Well Acte 1 is a bit of a monster as you can see from the profile. One of the toughest stages of this year’s tour, it includes 2 Hors-category, a 2nd and first category climbs. Quite simply, after the first 16km rolling out Albertville there is hardly any flat section left on the course.

Anyhow, I drove up on Saturday afternoon, taking the car to the top of La Toussuire where the stage would finish. I made the mistake of driving the last 5km of the actual course, rather than taking the short cut to the ski resort and it seemed pretty viscious. After dropping the car and taking the shuttle bus to the Etape village which was set up in the Olympic park from when Albertville hosted the 1986 winter olympics. I met up with Mike and we picked up our race numbers and goody bags.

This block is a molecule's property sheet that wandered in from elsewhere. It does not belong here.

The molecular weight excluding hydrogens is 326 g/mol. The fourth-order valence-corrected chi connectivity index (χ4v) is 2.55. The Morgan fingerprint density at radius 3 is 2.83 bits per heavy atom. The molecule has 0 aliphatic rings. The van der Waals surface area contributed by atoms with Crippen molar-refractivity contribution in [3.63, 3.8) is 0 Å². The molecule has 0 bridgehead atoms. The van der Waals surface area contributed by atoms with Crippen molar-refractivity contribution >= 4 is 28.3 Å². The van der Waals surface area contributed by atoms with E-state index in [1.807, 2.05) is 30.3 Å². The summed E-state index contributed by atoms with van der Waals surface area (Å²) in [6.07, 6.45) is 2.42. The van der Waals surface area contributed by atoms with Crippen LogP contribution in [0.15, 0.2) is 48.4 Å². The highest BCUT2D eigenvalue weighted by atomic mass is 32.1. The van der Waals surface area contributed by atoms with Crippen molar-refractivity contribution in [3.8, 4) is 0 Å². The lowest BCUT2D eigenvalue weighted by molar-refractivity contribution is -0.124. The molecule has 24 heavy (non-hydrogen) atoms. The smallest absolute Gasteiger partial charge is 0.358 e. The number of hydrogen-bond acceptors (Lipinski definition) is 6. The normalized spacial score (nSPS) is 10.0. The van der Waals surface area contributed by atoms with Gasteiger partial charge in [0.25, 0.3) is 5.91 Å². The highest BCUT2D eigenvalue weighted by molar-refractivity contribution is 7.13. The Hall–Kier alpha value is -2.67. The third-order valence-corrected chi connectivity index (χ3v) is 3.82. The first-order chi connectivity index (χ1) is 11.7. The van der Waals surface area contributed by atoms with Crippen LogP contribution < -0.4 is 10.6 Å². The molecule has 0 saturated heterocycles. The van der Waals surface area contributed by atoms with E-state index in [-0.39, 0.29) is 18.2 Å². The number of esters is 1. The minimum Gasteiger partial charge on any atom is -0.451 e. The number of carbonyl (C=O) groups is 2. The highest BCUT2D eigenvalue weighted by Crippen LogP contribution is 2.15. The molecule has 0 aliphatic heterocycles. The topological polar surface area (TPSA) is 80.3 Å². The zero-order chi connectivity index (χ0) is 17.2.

The temperature down in Albertville was in the low 30s, and we sat sweltering in a huge hanger type building eating our generous portions of pre-race pasta. After that it was a half hour drive to our Formule 1 motel – not the best accommodation in the world, and hot night with no a/c meant I wasn’t exactly rested when the alarm went off at 5.20 the next morning.

The heat of the previous day had disappeared and was replaced with the pouring rain. A quick breakfast of baguette, jam and bananas sat under the hotel awning with other riders and then a ride to the start of the race.

Rain clouds over Albertville

There were 9,000 entrants in this year’s event but having the Olympic Park in Albertville to start from meant that it all went pretty smoothly. The rain eased off to a steady drizzle with a promise of better weather to come in the afternoon.